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THE VINEYARDS

En Bas de Vauvry
This plot of 2 hectares is designated within the Rully Village appellation was acquired by Jean-Baptiste’s great-grandfather in 1910. Formerly a meadow, vineyard plantations only started in 2000, ending in 2009. He and his father planted these vines in both Chardonnay and Pinot Noir, the latter dominating “En Bas de Vauvry" is one of the few Rully appellation plots to be located in the heart of the historic Premiers Cru hillside of the appellation, and is considered one of the best village appellation parcels.

This vine plot is exposed East - Southeast, on average slope. Its subsoil is composed of an oxfordian substratum of white marls and marly limestones dominated by so-called oolitic limestones of "Nantoux", whose colluvial scree participates in the coarse fraction of soils. Its soil is brown, limestone, very stony, with a fine marly fraction.

Molesme
This 2 hectare vineyard is located in the Rully Premier Cru appellation area and belongs to the domain since 1954. This parcel was planted in Pinot Noir by Jean-Baptiste’s father and grandfather from 1978 to 1988 for a part, then by his father and him after that, when it was enlarged. In 2011, Jean Baptiste also bought an additional 1 hectare of Chardonnay which had been planted in 1975.

Molesme is a very generous ground plot, which does not fear drought. It is exposed East - Southeast. Its subsoil is composed of an oxfordian substratum of lithographic and oolitic limestone. Its soil is reddish brown calcareous, partly colluvial, with satisfactory hydric regime but with a possibility of seasonal karstic resurgence very localized in this plot.

Montpalais
This beautiful plot of Rully Premier Cru belongs to the domain since 1952, on a surface of 1 hectare. Montpalais was planted in Chardonnay by Jean-Baptiste’s father and grandfather in 1954. It is therefore a vine that is pruned in simple guyot. This plot never freezes, but is very prone to erosion because its slope is strong: it therefore requires special vigilance.

This vineyard is exposed East - Southeast on a regular slope but rather pronounced. Its subsoil is composed of an oxfordian substratum of white marls and marly limestones dominated by oolitic and lithographic so-called "de Nantoux" limestones, whose colluvial screes participate in the coarse fraction of soils. Its soil is brown, limestone, very stony, with a fine marly fraction.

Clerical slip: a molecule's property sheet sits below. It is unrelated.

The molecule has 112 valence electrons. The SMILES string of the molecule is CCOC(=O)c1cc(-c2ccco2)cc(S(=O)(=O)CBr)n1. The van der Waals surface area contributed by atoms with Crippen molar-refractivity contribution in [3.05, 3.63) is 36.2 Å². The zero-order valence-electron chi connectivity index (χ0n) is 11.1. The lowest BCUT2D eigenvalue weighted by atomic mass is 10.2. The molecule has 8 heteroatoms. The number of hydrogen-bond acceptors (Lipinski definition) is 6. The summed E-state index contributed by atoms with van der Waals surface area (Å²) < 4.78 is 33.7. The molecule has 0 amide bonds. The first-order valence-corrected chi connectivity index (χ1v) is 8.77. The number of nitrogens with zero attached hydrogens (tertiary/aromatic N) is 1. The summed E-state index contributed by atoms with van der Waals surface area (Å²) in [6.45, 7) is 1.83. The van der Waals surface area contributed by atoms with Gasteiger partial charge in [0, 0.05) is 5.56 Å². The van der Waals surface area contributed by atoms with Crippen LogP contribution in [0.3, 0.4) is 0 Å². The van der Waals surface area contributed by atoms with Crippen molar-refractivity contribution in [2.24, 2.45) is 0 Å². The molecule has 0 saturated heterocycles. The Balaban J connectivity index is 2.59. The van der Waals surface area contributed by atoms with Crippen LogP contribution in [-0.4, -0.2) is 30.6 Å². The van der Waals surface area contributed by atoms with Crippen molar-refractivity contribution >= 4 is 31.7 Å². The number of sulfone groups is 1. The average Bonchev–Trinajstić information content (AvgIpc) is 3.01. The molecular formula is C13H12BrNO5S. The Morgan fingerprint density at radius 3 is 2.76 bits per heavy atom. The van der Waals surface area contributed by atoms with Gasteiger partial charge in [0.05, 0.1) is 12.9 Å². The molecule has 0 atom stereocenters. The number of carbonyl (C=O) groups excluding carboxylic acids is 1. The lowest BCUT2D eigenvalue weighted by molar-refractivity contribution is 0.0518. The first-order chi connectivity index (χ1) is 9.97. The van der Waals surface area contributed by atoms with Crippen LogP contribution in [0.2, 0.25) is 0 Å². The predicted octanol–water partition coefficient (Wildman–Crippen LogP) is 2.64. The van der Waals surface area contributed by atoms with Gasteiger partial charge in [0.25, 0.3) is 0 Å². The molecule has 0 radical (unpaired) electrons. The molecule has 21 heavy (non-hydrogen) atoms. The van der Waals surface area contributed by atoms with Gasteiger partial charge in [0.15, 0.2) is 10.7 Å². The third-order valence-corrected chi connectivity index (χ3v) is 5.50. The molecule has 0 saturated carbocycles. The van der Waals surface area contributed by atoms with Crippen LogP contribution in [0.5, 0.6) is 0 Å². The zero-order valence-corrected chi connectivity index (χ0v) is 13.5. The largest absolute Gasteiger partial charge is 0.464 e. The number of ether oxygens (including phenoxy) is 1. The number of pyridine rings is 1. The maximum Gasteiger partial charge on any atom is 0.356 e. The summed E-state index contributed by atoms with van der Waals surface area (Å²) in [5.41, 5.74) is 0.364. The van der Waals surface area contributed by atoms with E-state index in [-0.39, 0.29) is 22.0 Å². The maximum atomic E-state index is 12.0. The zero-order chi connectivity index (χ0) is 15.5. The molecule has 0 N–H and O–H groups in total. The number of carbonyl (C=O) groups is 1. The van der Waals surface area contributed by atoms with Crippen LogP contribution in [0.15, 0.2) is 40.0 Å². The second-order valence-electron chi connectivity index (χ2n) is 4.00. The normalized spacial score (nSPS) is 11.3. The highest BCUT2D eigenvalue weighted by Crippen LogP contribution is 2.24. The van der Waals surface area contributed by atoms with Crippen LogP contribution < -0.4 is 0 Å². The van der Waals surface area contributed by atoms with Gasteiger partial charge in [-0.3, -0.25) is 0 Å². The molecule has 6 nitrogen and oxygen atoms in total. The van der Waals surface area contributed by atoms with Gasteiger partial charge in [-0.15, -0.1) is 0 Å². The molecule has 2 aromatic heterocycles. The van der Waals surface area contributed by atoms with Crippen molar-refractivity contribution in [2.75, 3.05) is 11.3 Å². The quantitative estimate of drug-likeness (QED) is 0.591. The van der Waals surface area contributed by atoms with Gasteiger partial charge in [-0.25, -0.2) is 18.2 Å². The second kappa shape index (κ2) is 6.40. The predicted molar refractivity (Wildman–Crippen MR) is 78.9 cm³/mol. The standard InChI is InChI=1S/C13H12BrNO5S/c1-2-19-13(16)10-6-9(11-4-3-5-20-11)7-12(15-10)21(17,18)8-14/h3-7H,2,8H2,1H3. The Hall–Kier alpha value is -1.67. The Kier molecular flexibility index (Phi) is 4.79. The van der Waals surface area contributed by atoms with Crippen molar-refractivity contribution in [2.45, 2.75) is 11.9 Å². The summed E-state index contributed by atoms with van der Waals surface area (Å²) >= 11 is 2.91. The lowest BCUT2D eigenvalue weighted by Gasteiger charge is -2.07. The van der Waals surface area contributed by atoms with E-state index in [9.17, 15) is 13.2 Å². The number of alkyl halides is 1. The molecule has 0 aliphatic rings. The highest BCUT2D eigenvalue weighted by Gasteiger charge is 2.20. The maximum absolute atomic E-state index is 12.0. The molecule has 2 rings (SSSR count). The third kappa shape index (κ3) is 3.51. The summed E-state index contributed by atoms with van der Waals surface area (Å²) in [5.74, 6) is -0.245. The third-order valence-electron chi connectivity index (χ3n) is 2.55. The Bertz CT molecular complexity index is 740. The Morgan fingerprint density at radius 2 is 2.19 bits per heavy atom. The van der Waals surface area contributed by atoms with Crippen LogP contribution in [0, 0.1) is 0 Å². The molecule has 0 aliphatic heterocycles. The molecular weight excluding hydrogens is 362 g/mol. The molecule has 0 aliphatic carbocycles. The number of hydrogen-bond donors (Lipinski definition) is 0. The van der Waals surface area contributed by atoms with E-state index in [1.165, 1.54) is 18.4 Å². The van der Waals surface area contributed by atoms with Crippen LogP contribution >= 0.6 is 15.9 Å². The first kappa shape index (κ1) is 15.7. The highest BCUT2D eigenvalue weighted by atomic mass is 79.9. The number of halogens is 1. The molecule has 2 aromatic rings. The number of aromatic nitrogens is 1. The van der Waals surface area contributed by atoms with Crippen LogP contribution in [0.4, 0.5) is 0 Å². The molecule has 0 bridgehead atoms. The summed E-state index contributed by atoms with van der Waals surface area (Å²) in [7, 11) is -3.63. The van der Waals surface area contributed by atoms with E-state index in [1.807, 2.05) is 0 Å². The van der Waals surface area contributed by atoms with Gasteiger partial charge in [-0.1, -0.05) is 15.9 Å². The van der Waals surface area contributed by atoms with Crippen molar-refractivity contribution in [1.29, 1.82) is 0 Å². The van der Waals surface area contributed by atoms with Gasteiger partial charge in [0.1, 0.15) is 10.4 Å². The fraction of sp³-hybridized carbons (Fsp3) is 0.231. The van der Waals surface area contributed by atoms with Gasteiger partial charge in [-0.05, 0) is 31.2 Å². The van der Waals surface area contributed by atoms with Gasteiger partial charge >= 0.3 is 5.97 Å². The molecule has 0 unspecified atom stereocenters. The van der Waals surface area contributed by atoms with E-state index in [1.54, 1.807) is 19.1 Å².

JEAN-BAPTISTE PONSOT
RULLY

Every village in Burgundy has its locomotive, its driving force, its star producer. Some are famous and take center stage.  Others are more reserved, discreet, working behind the scenes and leading by example. Jean-Baptiste Ponsot in Rully is perhaps the best example of the latter that we have ever met.

Rully, in the Cote Chalonnaise, makes twice as much white as it does red. But it has soils apt for both. In Rully, there are village appellation vineyards, as well as premier crus, producing great wines in both Chardonnay and Pinot Noir.

And Jean-Baptiste Ponsot works several of the best-positioned parcels.  

The domain started in 1954 with Jean-Baptiste’s grandfather producing grapes as one of several crops on his polyculture farm. Jean-Baptiste’s father took the step to monoculture, and grapes, and then wine, became the only crop.

Jean-Baptiste took the reins at age 20, and in 2005 built a purpose-made winery and cellars. Today the domain works 8.5 ha (20 acres) on the best slopes in the appellation, two-thirds in premier cru and a third in appellation Rully; two-thirds white and a third red.

Vineyard work is best described as ‘sustainable’, with no herbicides used, and rigorous, meticulous farming to enhance soil quality. High quality, beautiful fruit is the goal.  So there is strict control of yields, aeration of the grape bunches as the season develops, selective pruning (depending on the plot), an increased leaf height to protect from frosts, and leaf stripping to allow maximum exposure to sunlight.

In the cellar, wines are left 12 months in oak, one third new, then assembled en masse for another 3 to 6 months, depending on the vintage.  Jean-Baptiste says that this resting period is what accounts for the elegant tension that is found in his wines.

His stated goal is to increase quality year after year by respect for the environment and responsible farming.

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